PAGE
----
Last week, our Communications Director and New Media Strategist joined over 1,200 people from across the U.S. (and beyond) in New Orleans to talk about using new media to create social change and to share best practices. The occasion was the 2008 Nonprofit Technology Network (NTEN) conference, "Building Community: Connections Around the Globe and Around the Corner."
Although there were not any specific presentations on using new media in the fight against HIV/AIDS, we learned some important lessons about using and assessing new media tools that can help almost any HIV/AIDS program.
The following were some of the major themes of the conference:Determine your audience's needs, then pick the appropriate technology. It's easy to get excited about the newest technology, but John Kenyon, nonprofit technology specialist, warned us, "Never start with the tools. Start with your needs."
"Never start with the tools. Start with your needs."
Katya Andresen from Network for Good and Mark Rovner from Sea Change Strategies talked about the human needs to consider when choosing the most appropriate new media tools for your work. Research shows that, to capture your audience, you must address people's needs to:
- Be seen and heard
- Be connected to someone or something
- Be part of something greater than themselves
- Have hope for the future
- Have the security of trust
- Be of service
- Want happiness for themselves and others
Experimenting is important, but have a plan. Choose your technology wisely! Beth Kanter recommends, "Strategize, then experiment. Learn, then reiterate." Madeline Stanionis from Watershed talked about the importance of "stopping the silos" within an organization and encouraging different groups (Internet folks, marketing people, program folks, grassroots organizers), to plan collaboratively.
There are ways to measure the return on investment (ROI) of new media. Abby Sandlin of Charity Dynamics suggested that organizations start by defining the internal (organization-specific) value of using new media tools, such as blogs and social networks. This gets back to your strategy--and why your organization wants to use new media. Are you trying to raise awareness? Increase transparency? Engage your audiences/clients? Beth presented Forrester Research's framework that allows companies to track and measure the ROI of blogs. Justin Perkins from Care2.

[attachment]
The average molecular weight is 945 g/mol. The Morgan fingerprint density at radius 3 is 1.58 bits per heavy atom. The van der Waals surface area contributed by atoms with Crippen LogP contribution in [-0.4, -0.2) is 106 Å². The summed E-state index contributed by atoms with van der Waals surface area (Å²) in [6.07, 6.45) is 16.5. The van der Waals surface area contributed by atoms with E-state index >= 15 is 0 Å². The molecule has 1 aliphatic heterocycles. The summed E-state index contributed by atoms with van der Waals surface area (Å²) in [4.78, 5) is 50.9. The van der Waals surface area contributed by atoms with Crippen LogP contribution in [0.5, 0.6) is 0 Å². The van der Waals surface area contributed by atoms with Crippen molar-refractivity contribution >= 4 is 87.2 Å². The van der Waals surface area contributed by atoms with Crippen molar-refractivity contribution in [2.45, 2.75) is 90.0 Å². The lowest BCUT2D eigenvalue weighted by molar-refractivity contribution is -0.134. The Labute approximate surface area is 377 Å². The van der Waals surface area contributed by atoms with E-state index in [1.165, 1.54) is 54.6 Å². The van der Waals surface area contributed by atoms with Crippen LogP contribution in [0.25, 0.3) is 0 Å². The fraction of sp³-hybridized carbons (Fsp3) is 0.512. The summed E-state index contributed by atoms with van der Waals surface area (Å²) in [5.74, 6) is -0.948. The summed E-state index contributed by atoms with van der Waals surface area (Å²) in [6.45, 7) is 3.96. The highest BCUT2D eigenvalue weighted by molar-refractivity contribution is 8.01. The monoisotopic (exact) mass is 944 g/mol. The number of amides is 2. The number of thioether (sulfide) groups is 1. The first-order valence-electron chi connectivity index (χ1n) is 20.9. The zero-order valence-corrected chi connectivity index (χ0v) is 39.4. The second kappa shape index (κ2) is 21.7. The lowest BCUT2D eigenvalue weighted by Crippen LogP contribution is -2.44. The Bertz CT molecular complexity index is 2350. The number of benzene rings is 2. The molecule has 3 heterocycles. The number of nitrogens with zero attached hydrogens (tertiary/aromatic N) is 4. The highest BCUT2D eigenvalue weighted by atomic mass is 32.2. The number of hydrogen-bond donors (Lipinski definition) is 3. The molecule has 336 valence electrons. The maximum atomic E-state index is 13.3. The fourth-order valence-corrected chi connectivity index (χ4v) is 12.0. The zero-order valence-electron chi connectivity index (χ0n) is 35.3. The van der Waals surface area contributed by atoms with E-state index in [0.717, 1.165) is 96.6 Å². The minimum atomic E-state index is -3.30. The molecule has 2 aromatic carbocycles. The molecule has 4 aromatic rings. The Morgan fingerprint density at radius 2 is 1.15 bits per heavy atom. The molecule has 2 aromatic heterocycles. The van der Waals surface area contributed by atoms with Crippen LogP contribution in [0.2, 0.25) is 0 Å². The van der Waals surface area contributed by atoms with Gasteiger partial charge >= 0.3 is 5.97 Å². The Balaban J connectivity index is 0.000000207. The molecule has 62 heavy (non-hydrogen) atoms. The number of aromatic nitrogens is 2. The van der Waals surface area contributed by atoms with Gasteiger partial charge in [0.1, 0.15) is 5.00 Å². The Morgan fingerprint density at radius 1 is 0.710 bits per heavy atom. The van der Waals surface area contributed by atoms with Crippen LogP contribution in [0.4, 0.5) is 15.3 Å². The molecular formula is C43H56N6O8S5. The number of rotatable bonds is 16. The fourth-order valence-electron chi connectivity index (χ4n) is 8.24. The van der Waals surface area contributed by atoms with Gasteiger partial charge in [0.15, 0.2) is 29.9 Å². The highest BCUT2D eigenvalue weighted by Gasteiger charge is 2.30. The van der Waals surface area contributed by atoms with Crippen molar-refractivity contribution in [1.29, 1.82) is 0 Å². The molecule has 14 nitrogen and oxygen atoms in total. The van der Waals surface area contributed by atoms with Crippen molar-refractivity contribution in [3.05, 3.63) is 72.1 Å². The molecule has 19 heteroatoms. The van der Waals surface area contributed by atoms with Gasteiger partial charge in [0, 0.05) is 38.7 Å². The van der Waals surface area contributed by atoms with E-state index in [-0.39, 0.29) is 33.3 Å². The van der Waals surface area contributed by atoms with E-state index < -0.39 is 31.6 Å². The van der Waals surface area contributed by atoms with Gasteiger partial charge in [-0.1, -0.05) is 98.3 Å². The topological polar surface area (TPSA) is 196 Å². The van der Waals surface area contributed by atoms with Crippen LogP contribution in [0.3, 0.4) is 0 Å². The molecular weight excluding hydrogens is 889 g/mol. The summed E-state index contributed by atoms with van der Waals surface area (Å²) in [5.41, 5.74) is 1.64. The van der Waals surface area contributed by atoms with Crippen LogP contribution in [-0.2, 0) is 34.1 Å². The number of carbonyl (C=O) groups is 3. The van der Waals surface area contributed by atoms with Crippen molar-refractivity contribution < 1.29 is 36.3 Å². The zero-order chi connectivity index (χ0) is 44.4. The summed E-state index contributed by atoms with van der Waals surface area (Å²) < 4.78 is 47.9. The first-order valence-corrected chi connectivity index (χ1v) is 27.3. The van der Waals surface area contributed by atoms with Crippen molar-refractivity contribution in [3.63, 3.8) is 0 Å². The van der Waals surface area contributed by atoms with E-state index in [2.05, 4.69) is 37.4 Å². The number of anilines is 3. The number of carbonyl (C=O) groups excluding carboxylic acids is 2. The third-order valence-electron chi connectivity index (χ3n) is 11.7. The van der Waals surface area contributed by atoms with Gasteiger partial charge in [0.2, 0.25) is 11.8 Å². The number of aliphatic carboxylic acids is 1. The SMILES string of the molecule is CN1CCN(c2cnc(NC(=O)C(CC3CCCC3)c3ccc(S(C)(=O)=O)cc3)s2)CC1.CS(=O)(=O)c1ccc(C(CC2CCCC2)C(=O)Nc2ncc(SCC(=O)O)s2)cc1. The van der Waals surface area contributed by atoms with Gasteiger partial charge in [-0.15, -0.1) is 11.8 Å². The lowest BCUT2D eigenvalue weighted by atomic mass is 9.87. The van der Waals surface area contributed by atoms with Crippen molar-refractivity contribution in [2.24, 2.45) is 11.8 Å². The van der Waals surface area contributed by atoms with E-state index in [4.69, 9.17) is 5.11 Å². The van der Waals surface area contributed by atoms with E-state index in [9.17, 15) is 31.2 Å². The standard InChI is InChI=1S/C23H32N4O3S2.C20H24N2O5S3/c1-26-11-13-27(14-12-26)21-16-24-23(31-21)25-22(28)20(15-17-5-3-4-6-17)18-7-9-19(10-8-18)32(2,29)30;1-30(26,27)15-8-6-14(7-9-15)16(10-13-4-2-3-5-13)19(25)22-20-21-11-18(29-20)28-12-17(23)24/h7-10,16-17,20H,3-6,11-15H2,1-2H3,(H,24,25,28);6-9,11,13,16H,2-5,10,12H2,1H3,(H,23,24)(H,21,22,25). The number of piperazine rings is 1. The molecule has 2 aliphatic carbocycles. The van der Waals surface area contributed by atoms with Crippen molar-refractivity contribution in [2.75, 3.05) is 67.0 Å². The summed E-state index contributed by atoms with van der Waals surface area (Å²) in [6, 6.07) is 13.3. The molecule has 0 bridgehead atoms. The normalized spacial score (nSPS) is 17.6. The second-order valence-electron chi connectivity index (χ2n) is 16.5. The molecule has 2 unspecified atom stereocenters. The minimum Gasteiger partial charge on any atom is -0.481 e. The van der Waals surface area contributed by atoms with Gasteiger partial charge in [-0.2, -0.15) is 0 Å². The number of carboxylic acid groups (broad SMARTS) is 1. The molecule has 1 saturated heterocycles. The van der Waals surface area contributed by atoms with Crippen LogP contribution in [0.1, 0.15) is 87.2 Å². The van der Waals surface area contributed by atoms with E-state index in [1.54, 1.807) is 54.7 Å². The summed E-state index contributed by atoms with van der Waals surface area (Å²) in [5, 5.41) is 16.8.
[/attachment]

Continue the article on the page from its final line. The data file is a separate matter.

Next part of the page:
Social media tools take time. We were impressed by how many organizations have dedicated time and resources to making this happen. Carrie Lewis from the Humane Society of the United States and Danielle Brigida from the National Wildlife Federation both focus their time on implementing and evaluating new media at their organizations. At the American Red Cross, Wendy Harman monitors blogs and other online conversations on a daily basis to see what people are saying about the American Red Cross. She also spends much of her day joining these conversations (when appropriate) to let people know the American Red Cross hears their concerns. Wendy documents these conversations and reports back to her colleagues to help inform their work.
New media is about relationships. Beth Kanter emphasized that new media is about relationships and reciprocity. We've experienced this at HIV.gov and MySpace friends over the last few weeks for this blog. We've connected with new collegues who have helped guide the development of our last blog post. They reminded us that new media tools are, "a new way to do old business." When it comes to the epidemic, it's about reaching people and developing relationships in the fight against HIV/AIDS.
These conference themes were not HIV/AIDS-specific, but they are key factors to think about when assessing if and how your HIV/AIDS program should be using new media tools.
Next week, we will continue to discuss social networks.